If you’re from outside North America, chances are slim you’ve heard of these guys, unless you ear is firmly pressed on the indie-rock railroad track. I wasn’t a fan of theirs before this third album. As a matter of fact, I barely knew more than their name and didn’t try to learn more, as I tend to shy away from bands that are too hyped, as was the case when their second album came out. However, when I received Labyrinthes in the mail last February, I thought I’d give them a real listen, and they blew me away. Definitely in my top 3 best albums of 2009. Indie-rock, yes, but with Prog flourishes that don’t need to blush in the presence of their elder statemen, Labyrinthes is an album borne out of personal hardship and, as most such albums, it radiates an intense light. And I did listen back to their earlier stuff: doesn’t measure up to this. Here’s a link to download the excellent opening track Ursuline.
Massive Attack – Splitting the Atom
If this four track EP is any indication of what’s to come on their new album Heligoland, due out in February 2010, my guess is that it will be their best album yet, IMHO. The four songs on StA are as beautiful as they are intense, and if you listen carefully, you’ll hear elements from all their previous albums, a sign of true artistic vision.
Max Essa – Continental Drift
UK born but Japan based Max Essa releases mainly on Bear Funk, one of the labels to keep an eye on if you’re into the Cosmic Disco thing, although Essa’s album would fall more into the Balearic Beat category, if you want to be specific. This link will lead you to an interestingly eclectic promo mix by Essa.
Milton Jackson – Crash
To me, Freerange Records is the label that replaced the late Paper Recordings as the best Deep House label in England and probably the world, and Jackson has been a stalwart of Freerange for a while, although he’s not the one I’d follow the most closely. That is until he released Crash an elegant exercice de style in (relative) minimalism and deep houseness. Not an album whose tracks you’ll likely hear on dancefloors, but I’d definitely recommend it as a driving album!
Mungolian Jetset – We Gave It All Away… And Now We Are Taking It Back
One of Norway’s best kept and most valuable treasure, these guys are unique: NO ONE sounds like them (and if you think to yourself “Well, this remix reminds me of so and so”, just listen to another one of their productions: no two are alike). I can only urge you to Google them and explore the breadth and scope of their productions… We Gave It All Away is the perfect tool to do so, but it is only technically an album from 2009, because it is a double compilation of their productions and remixes and, sadly, most of them have been edited, because the Mungs tend to make epic tracks often busting the ten minutes mark (for example Clairevoyage [featured on my first Cosmix promo mix], a Dominique Leone track remixed jointly with Lindstrøm and that hit 12 minutes in its original full length, but was edited down to 10 minutes for this compilation). However, edited or not, unless you want to embark on a hunt for their releases (not an esay task), this release is the next best thing. This track is NOT pon that compilation, but it is definitely one of their good productions.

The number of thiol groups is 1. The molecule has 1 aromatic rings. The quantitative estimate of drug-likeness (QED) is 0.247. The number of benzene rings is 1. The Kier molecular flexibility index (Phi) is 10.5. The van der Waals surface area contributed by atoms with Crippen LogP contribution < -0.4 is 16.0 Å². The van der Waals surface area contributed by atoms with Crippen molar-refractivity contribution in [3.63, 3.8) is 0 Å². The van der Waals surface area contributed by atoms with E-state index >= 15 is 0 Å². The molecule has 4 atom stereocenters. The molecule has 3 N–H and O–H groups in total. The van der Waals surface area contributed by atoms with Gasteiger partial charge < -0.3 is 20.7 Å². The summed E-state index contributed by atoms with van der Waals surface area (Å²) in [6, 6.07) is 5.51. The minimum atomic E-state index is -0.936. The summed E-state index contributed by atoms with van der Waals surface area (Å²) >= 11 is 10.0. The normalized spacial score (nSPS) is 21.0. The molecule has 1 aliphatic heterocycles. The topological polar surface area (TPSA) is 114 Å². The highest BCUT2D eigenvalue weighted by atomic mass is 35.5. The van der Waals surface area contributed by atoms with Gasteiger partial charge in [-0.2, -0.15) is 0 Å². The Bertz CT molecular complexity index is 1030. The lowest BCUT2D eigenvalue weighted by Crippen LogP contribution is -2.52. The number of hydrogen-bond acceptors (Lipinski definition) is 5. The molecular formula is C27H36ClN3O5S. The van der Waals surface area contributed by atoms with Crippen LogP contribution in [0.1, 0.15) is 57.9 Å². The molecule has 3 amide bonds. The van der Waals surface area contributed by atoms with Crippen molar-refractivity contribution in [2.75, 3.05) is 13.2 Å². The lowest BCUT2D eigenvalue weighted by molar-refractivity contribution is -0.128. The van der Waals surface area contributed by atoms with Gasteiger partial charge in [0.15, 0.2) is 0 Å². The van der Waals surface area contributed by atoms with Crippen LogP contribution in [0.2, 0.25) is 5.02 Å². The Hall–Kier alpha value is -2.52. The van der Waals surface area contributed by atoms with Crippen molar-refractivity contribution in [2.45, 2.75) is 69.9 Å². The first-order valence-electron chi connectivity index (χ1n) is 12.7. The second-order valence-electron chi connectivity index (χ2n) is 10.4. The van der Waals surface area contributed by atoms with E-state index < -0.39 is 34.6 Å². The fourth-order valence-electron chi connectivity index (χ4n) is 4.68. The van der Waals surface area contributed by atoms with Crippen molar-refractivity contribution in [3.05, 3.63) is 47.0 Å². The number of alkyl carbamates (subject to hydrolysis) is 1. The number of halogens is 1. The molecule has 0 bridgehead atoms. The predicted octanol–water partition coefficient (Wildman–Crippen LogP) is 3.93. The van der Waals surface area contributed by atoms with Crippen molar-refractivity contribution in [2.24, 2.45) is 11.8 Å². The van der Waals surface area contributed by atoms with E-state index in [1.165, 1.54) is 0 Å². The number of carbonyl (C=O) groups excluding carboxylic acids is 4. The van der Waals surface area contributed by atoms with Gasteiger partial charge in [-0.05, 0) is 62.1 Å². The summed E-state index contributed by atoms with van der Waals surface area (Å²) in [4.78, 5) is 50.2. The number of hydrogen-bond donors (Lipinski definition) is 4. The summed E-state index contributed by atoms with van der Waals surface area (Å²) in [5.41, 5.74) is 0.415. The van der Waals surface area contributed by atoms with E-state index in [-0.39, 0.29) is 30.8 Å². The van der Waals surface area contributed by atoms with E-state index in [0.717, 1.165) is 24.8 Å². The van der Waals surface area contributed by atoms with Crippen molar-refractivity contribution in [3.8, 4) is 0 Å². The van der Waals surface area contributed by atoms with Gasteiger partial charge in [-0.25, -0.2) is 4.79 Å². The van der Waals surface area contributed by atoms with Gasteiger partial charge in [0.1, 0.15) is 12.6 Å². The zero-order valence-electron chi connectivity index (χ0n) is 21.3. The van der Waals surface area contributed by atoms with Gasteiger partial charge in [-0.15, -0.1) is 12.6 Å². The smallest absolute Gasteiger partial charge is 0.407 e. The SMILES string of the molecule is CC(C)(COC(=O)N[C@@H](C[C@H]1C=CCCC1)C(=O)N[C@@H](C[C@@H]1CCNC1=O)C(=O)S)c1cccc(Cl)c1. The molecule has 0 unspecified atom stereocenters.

Formerly known as one half of Jacob London, Dave Pezzner had created a solid reputation for himself in two short years with no less than 20 releases and remixes, including three releases of original material on Freerange. His first album is slated for spring 2010 on that label, so lets just hope it won’t be the usual collection of previously released material with a few new tracks. Below is one of my favourite remixes he did in 2009 which is featured on my promo mix I Am Rhythm
Radio Slave Certainly not a newcomer, Matt Edwards’ productions and remixes under his monikers Radio Slave and Quiet Village have yet to disappoint this DJ and music lover. Standout track of 2009, to me: his 28 minutes version of DJ Hell’s The DJ. He took the concept to its logical limit and you gotta respect anyone who does that! My buddy Nic B once said that the true Trance inducing electronic music is House and Mat Edwards seems hell-bent on proving so. The track below is also featured in my promo mix Inside Me.
Yes, another producer whose output didn’t once disappoint in 2009, and besides having that little je ne sais quoi that makes me love his productions so much, he excels in many different styles, which is an automatic respect earner for me. The video below is my favourite of his 2009 productions and is featured on my promo mix Inside Me.
Stimming – The Loneliness
I could’ve presented Stimming’s whole Reflections album in this best of 2009 list, but this track stands out so much that I decided it deserved to be featured on its own. You can hear this track on my promo mix Inside Me.
The Flaming Lips with Stardeath and White Dwarfs – Dark Side of the Moon
The Lips are in my opinion one of the only good rock bands in the U. S. of A., one that has consistently dared to explore different sonorities and structures and one that has avoided the pitfalls that are typical of trying to gain or retain an audience that is only superficially interested in their musical creations. Their version of the entire iconic Pink Floyd album, while it might seemingly help them gain a wider audience, probably won’t do so. Not because it is not good: far from it! But the usual “HOW could they do THAT to such a classic album!” type of reaction is easily predictable from 99% of the people who’ll listen to it (if you exclude their fan-base, I mean). Long live Coyne, Drozd et al.!
The Phenomenal Handclap Band
Live instrumentation dance-oriented rock that channels the spirit of prog rock, blues, disco and eveything in between, this band is made up of members from such bands as TV on the Radio, L’Trimm, Calla, Jon Spencer Blues Explosion, Mooney Suzuki, and Sí Se. One of their tracks is featured on my ilve mix at Picnik Electronik this past August.